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#2002260 - 10/16/08 09:25 AM Kick Drum Techniques
thereverbking Offline

Registered: 10/16/08
Posts: 1
I don't like a lot of non-musical rumble (I know, I'm wierd) so I mic the kick drum from the beater side as well as the normal front side mic - this seems to give a more realistic sound. An additional mic a few feet out in front of the kit can balance the attack with a nice full/warm sound. I like the AKG (pictured) best but I might also use a 421 and for the distant mic a condensor can work well.

Photo is from the Volition sessions (BTW take pictures just in case you need to reproduce the setup)

I also like to use analog processing (during the mix) for Kick; a BBE Sonic Maximizer chained with an Aphex Aural Exciter can add attack/crack/snap... this can be heard on Jack Trice's CD (You Don't Know Jack) which is available on CDBaby and Napster - Or Ameilia Terry's Crucible CD available on or Napster. I also have samples on check out Keep Coming Back and Twisted

It all depends on the music, there are times when room mics are all that is required (like for jazz) and there are other sessions when I put multiple mics on everything : )
-jim (The Reverb King) Brown

#2002891 - 10/18/08 03:17 PM Re: Kick Drum Techniques [Re: thereverbking]
KenElevenShadows Offline
10k Club

Registered: 12/20/00
Posts: 13382
Loc: Los Angeles, CA, UNITED STATES
I do something that's probably quite a bit different from most other engineers. I sort of approach this like others might mic a floor tom. I want to get as much of the tone and character of the kick as possible, and I believe this simple method works.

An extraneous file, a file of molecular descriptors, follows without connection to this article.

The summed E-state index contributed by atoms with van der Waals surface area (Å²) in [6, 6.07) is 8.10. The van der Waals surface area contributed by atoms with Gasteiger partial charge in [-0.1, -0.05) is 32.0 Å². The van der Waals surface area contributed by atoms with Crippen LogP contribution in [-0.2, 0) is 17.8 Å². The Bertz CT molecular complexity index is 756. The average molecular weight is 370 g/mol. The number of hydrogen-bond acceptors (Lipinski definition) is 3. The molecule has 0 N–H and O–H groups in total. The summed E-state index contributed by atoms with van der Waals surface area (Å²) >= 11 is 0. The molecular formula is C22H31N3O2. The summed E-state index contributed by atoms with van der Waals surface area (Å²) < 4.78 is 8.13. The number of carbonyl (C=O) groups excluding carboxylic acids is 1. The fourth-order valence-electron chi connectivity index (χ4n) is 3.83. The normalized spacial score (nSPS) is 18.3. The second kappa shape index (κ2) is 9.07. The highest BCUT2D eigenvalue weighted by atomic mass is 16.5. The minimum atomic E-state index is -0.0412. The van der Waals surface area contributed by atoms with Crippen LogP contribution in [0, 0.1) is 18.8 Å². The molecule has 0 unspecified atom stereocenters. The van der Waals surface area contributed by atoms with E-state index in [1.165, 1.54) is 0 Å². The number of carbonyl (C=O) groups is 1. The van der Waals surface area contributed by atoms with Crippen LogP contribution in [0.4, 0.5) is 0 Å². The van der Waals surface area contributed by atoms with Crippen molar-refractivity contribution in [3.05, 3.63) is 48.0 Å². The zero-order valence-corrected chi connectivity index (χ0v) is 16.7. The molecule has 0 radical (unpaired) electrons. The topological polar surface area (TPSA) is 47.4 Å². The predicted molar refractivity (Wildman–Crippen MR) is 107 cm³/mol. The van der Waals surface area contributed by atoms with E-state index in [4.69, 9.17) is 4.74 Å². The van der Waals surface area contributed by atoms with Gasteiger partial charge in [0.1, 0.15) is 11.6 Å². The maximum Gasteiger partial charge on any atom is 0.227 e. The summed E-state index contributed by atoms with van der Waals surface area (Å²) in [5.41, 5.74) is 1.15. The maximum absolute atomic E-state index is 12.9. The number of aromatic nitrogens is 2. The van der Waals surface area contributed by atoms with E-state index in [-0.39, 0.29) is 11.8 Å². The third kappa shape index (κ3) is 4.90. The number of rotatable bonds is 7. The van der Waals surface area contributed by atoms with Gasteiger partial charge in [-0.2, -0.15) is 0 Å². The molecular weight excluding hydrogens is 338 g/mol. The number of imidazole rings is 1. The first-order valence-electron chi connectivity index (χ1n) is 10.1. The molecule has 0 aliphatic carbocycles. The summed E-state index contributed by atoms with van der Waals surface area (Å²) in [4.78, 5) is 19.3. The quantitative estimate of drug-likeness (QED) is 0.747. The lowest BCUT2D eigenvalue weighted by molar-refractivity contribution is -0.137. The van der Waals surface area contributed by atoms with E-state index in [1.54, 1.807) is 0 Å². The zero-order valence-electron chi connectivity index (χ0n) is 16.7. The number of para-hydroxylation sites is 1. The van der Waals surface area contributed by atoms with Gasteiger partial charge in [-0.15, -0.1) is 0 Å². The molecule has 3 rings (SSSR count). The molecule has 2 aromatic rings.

My starting position is to put a large diaphragm condenser near the front of the kick drum, not directly in front of the kick as others often do, but rather, looking at the rim. It's slightly off to the side, aimed more or less at the rim between the skin and the side of the kick, about 4 inches away from the rim.

From there, I move it around, depending on the song, to get either more of the shell or more of the skin, simply moving the angle of the mic to get more or less of the shell/skin, or closer/farther to get more impact as needed. It's very simple to move the mic around while wearing headphones. I find that this way, I'm able to record the shell/character of the kick drum as well as the impact, achieving a nicely balanced, natural sound with just one mic.

If there is too much bleed from the rest of the kit, I will place a couple of wooden chair wrapped with acoustic foam taped on to it over my kick mic. If that doesn't work, I also have a hollowed-out garbage can with foam in the interior, but this is very large and difficult to walk around in my tiny little living room, so I prefer the chair. You must remember, I am the Mayor of BudgetLand, so whatever works. \:D

Processing: Nothing while recording. Compression and EQing later.

On these examples, I used a AT4060 tube condenser through an FMR RNP mic preamp. Neither of these were even necessarily ideal choices (although you could do far worse than these!); I simply worked with what I had at the time.

Here's a link to some songs that show how this technique sounds:

Go to the blueberry-colored MP3 player and play any one of the following:

"Collage of Songs recorded at Blueberry Buddha" (anything with drums) or "Hang On" and "Undone" by Nectarphonic. All of these are fully intact drum performances with no replacement.


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